Ever since that wizened old carbuncle Top of the Pops shrivelled up and disappeared from our screens, none of the big four terrestrial (hmm, are they still collectively known as terrestrial?) channels have featured any kind of dedicated music programming – something that I find completely bizarre.
Music, of course, is everywhere on television – on any given night of the week, I can sit down to watch some old nonsense on BBC2 and get regaled with selected blasts from my own CD collection being used as incidental music (my wife gets thoroughly fed up with me saying things like: “Hear that? That’s Mogwai’s Glasgow Mega-Snake, that is! From their generally well received CD Mr Beast. Oh yes.”). Some BBC researcher somewhere obviously has a list of my entire collection, as they insist on playing excerpts from it every opportunity they get: Sigur Ros, Brian Eno (a particular favourite of Auntie’s), Gomez, Primal Scream, The Go! Team, Tortoise, Doves, Godspeed, Nick Drake, David Bowie, the list goes on. Everyone listens to music, everyone loves it – so why on earth aren’t there more programmes devoted to it (and no, sorry, The X-Factor doesn't count – a music programme for people who don't like music at all).
The Culture Show might occasionally feature a plug for an Alan Yentob film on Scott Walker (am I the only person who views Yentob as completely clueless with regards to the vast majority of what he chooses to talk about?), or a fleeting snippet of Martha Wainwright (Rufus’ more talented sister). However, due to the magazine format, there is no real opportunity to do more than get a broadbrush overview. BBC4 – a channel seemingly run by and for old geezers – might feature an old Marc Bolan concert every now and again, but where’s the fun in that? And all I can really find in the current BBC website listings are Never Mind the Buzzcocks, the Mobo Awards (why do TV schedulers assume that anyone likes to watch award shows?) and Vernon Kay (the antichrist in presenter form) on a search to find the ‘World’s Greatest Elvis Impersonator’ (hit me round the head with a shovel, it’d be kinder). It’s either that or Jools Holland on BBC HD (see BBC4 comment above).
Auntie may well like point to their yearly Glastonbury and Reading coverage, and leave everything else to the boys and girls on the Radio side of things. Also, with the plethora of music channels out there these days, you could argue that the BBC has better things to spend licence payer’s money on, like Nigella Express (“all the meaty juices are getting drawn into my pool of cider” Oo-err, missus!), or a Jasper Carrot gameshow.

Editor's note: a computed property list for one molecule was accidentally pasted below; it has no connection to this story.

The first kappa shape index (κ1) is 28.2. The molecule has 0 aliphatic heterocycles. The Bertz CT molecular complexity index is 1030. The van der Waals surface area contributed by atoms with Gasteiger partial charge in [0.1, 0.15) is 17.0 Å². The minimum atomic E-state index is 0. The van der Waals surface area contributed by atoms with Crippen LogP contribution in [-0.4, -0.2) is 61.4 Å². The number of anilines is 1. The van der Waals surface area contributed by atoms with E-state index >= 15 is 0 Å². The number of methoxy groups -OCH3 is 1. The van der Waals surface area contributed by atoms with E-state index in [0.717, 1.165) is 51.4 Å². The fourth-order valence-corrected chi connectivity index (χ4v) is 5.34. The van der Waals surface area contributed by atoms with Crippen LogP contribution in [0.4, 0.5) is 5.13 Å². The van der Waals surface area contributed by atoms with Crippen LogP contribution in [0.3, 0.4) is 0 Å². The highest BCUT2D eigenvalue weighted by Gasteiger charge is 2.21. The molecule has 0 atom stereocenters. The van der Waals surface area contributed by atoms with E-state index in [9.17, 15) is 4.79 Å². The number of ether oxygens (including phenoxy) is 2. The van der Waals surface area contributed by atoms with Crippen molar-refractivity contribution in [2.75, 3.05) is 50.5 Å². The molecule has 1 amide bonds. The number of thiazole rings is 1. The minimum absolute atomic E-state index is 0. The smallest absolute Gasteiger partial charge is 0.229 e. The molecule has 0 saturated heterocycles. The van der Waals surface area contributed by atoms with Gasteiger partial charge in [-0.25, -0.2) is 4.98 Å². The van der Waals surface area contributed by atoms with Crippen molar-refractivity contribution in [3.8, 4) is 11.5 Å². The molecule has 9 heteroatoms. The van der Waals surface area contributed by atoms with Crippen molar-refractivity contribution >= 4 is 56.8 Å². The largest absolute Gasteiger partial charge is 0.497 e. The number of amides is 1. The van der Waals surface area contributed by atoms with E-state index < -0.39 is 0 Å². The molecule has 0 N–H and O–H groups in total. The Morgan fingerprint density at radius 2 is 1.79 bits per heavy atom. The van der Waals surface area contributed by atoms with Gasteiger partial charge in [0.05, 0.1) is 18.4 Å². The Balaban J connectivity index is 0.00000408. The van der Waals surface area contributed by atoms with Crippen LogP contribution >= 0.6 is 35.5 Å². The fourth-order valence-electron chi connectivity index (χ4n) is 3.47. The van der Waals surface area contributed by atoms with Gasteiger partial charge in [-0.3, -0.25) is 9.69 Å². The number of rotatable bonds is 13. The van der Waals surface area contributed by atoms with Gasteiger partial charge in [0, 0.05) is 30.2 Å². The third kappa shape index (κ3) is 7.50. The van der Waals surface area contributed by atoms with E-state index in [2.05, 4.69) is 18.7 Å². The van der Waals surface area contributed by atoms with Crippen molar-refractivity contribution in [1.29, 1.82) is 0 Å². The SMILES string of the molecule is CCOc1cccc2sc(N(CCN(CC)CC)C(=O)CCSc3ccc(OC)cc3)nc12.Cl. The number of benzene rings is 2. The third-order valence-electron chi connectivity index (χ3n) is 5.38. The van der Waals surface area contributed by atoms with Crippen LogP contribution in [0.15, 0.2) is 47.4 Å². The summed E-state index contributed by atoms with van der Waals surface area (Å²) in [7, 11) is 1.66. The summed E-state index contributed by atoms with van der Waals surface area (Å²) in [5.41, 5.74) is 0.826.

I beg to differ.
Top of the Pops was all very well, but what with the advent of MTV, the format was very obviously dated. However, music on TV doesn’t necessarily need to be about quiz shows, award ceremonies and static live concerts. Every now and again, Auntie produces something like The Seven Ages of Rock, which was as awful as the Summer of British Film. But this tends to be backward looking – anything new is shovelled into the various niche radio stations that the BBC has created, which doesn’t exactly guarantee an audience.
If it’s narratives that the BBC is looking for, there are plenty of them out there waiting to be explored – how about a programme on Peter Gabriel’s Real World Studios in Bath, for instance (that should keep the old geezers on BBC4 happy)? What about the explosion in new music emanating out of Canada over the last few years? Broken Social Scene, Godspeed, Stars, Pan Am – even the new i-pod advert features a song by Leslie Feist. Unless MTV is a staple diet, most people will have no idea who she is. And why should they? Her only appearances on terrestrial television are on adverts.
How about Enter Shikari, a weird metal/techno hybrid currently going down a storm with ‘the kids’ (i.e., no-one over the age of 20 seems to be into them, me included). However, what makes them interesting is that they have chosen to go down an entirely DIY avenue. No major labels here, sunshine; these guys and their management (which seems to consist mostly of older family members) do it all themselves. This is information that you would traditionally glean from print media - but to my mind, there’s a great story here that could quite easily be told with a couple of DV cameras and a shoestring budget (you could look at it as a Money Programme supplement).
After all, all the above has to be better than Jools Holland assisting the Stereophonics butcher one of their own songs on Later… – doesn’t it?